ADVERTISEMENT

ADVERTISEMENT

Cement plant retirees could face lump-sum payouts

PIERRE -- The state Legislature last month designated $4 million of general funds to help out the special retirement system that serves employees of the former stateowned cement plant and its operations.

Jason Dilges
Jason Dilges

PIERRE -- The state Legislature last month designated $4 million of general funds to help out the special retirement system that serves employees of the former stateowned cement plant and its operations.

The system is still many millions of dollars short of what is expected to be needed to meet all of its obligations for decades to come. It will go broke in about 20 years unless the Legislature keeps sticking in more money.

Now another idea is popping up to ease the system's financial woes: Early lump-sum payouts to the system's members who haven't yet taken retirement.

That concept was floated Wednesday to the South Dakota Retirement System board of trustees by administrator Rob Wylie.

The payouts would be smaller than the total amounts that members would expect to receive if they received monthly retirement benefits for the remainders of their lives. That would reduce the system's long-term exposure.

ADVERTISEMENT

The payout approach would need the trustees' approval and would probably require authorization from the Legislature.

Wylie described the $4 million from the Legislature as "a spectacular infusion of funds." The system will receive $2 million in June followed by $2 million in the 2014 fiscal year that starts July 1.

The cement plant and its affiliated operations were sold in 2001 by then-Gov. Bill Janklow, with the Legislature's approval, to a Mexico cement company.

The plant's retirement system was created in 1968 and has been separate since then from SDRS.

SDRS covers all other employees of state government plus the employees of many school districts, counties, cities and special government entities. After the 2001 sale, the cement plant retirement system spent years as a political orphan in state government.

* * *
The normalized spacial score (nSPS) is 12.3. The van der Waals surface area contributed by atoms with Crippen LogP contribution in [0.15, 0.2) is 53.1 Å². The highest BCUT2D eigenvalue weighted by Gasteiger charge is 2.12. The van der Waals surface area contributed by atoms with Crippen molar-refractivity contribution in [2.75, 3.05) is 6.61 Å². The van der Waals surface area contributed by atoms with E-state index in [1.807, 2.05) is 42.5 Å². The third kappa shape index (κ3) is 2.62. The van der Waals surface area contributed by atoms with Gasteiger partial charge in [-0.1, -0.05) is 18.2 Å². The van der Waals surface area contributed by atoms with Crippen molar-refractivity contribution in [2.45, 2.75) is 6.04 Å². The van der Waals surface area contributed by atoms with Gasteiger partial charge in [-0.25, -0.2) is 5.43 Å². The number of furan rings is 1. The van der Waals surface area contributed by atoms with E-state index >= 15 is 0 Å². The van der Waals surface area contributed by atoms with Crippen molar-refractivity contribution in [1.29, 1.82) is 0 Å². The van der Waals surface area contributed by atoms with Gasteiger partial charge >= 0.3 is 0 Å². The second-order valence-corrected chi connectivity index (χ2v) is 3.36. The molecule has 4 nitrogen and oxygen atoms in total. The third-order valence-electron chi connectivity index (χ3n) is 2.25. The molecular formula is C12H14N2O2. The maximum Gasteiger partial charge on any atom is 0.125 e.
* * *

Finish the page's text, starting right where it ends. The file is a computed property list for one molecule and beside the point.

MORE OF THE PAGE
A Rounds administration official acknowledged that it essentially sat forgotten in a drawer.

While unattended, the cement plant's system suffered significant losses some years to its investment portfolio. With no additional revenue flowing in, and with benefits being paid out, the portfolio hasn't been able to recover sufficient value to get back in balance.

The Legislature gave the SDRS trustees the responsibility for the cement plant's system in 2010.

ADVERTISEMENT

That year the system received $4 million from proceeds of the final sale of cement plant assets. In 2012 the Legislature proved $1 million.

An analysis performed last year showed the system needed $2 million in 2013 and $1.5 million annually for 14 more years in order to get back into balance.

The system members totaled 340 in 2012 with 230 of them receiving benefits. Since the 2001 sale, the total membership had declined from 400 but the recipients have risen from 148.

Jason Dilges was the finance commissioner for the Rounds administration and holds the same role in the Daugaard administration. Dilges also serves on the SDRS board. He said legislators this year wanted assurance that any money eventually left over will be returned to the state treasury for other use.

Matt Clark is state government's chief investment officer. His office manages the SDRS and cementplant portfolios and he sits on the SDRS board.

"It was a wonderful thing," Clark said Wednesday about the latest $4 million.

What To Read Next
Throughout the county party election season, stretching from mid-November to the end of January, delegates have succeeded in changing the makeup of key county parties, like Minnehaha and Pennington.
Members Only
“In our industry there aren’t a lot of young people in it. I like the fact that there are a lot of young people in agriculture here,” he said of the Mitchell area.
Members Only
After the departure of longtime superintendent Marje Kaiser and the hiring of Dan Trefz, who recently resigned, advocates say the specialty school needs help from lawmakers to reach its past heights.
Over the past year, the city has been mulling over bringing a secondary water source to Mitchell – a move Mayor Bob Everson said is aimed at positioning the city to grow.